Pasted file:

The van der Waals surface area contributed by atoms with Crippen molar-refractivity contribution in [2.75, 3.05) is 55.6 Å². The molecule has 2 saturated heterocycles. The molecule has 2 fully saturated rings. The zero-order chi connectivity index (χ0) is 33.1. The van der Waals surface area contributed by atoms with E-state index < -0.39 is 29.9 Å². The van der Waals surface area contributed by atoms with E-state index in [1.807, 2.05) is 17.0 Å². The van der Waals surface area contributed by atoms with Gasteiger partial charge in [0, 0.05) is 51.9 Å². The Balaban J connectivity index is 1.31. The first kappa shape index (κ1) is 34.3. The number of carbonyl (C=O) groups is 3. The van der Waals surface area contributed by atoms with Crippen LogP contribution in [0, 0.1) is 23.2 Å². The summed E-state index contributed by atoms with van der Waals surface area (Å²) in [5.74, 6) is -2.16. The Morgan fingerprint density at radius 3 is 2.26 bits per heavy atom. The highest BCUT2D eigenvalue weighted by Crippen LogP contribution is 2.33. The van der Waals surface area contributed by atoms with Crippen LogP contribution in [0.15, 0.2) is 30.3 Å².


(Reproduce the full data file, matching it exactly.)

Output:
The van der Waals surface area contributed by atoms with Crippen molar-refractivity contribution in [2.75, 3.05) is 55.6 Å². The molecule has 2 saturated heterocycles. The molecule has 2 fully saturated rings. The zero-order chi connectivity index (χ0) is 33.1. The van der Waals surface area contributed by atoms with E-state index < -0.39 is 29.9 Å². The van der Waals surface area contributed by atoms with E-state index in [1.807, 2.05) is 17.0 Å². The van der Waals surface area contributed by atoms with Gasteiger partial charge in [0, 0.05) is 51.9 Å². The Balaban J connectivity index is 1.31. The first kappa shape index (κ1) is 34.3. The number of carbonyl (C=O) groups is 3. The van der Waals surface area contributed by atoms with Crippen LogP contribution in [0, 0.1) is 23.2 Å². The summed E-state index contributed by atoms with van der Waals surface area (Å²) in [5.74, 6) is -2.16. The Morgan fingerprint density at radius 3 is 2.26 bits per heavy atom. The highest BCUT2D eigenvalue weighted by Crippen LogP contribution is 2.33. The van der Waals surface area contributed by atoms with Crippen LogP contribution in [0.15, 0.2) is 30.3 Å².